We know that COVID-19 is more easily transmitted in closed areas than outdoors.
Case in point: Restaurants. Indoor dining was one of the first things to go when the pandemic hit, but it wasn’t long before public health experts gave the green light to open-air patios ‒ and the restaurant industry (plus their loyal customer base) was quick to adapt.
Another perfect example? Classrooms. Recent reports from Harvard University and a group of Ontario hospitals have recommended moving classes outside when possible because the risk of transmitting COVID-19 is much lower there.
Since summer, we’ve seen outdoor elementary school classrooms, outdoor fitness classes, even outdoor university lectures.
Problem is, tolerable temperatures for outdoor learning don’t last long in most of Canada and the Northeastern U.S.A., and unfortunately, COVID-19 isn’t going anywhere soon.
But that doesn’t have to mean class is cancelled.
Because ventilation and air flow inside of a dome is close to outdoor conditions, domes are being pegged by some engineers as a solution for cities and educational institutions searching for reliable clean air.
Plus, domes aren’t just safe alternatives to classrooms! Last spring, Columbia University quickly transitioned its upper Manhattan soccer dome into a 288-bed field hospital. And in China, where air quality has long been an issue, domes have been used as safe alternatives to outdoor spaces for years.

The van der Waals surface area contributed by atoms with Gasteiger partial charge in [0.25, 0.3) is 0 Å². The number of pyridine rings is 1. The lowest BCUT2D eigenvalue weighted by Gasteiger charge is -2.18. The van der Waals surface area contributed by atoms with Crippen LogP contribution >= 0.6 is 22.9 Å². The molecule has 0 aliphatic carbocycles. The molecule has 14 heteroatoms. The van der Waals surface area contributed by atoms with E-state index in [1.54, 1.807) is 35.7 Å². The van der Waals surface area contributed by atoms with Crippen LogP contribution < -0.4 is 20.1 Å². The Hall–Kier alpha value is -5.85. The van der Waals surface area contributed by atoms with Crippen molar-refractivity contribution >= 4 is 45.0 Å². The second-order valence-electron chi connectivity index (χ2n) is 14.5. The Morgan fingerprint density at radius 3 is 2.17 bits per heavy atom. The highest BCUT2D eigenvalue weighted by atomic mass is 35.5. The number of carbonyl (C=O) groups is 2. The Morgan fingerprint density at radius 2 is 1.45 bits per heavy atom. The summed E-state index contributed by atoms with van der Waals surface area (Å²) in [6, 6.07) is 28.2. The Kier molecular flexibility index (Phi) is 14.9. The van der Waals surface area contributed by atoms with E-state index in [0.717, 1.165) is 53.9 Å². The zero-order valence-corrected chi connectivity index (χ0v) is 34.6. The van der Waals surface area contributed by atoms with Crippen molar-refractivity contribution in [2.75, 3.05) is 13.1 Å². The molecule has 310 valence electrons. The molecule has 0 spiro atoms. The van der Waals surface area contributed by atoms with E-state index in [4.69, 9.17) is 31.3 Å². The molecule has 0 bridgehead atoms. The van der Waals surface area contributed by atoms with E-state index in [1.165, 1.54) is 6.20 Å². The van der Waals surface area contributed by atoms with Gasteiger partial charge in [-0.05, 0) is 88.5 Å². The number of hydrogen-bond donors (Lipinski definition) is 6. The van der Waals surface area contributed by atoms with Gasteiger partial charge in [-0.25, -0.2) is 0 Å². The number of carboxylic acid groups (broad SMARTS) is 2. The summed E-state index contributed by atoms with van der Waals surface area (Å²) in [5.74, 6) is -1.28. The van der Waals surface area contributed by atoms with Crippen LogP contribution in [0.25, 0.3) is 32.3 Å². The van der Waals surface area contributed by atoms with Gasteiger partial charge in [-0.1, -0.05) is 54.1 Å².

“I think everyone understands and agrees that the best alternative is to be outside as far as the COVID-19 situation goes,” said Farley Group president and CEO John Simpell. “But now that everyone is being forced inside, the focus is on finding safe alternatives.”
When it comes to reducing the risk of transmission, being in a dome could be the closest thing to being outside – and the safest way to keep learning, training, and other in-person activities alive over the coming winter.
Read More: “Domes could be a key to keeping activities alive over winter” [Kitchener Record]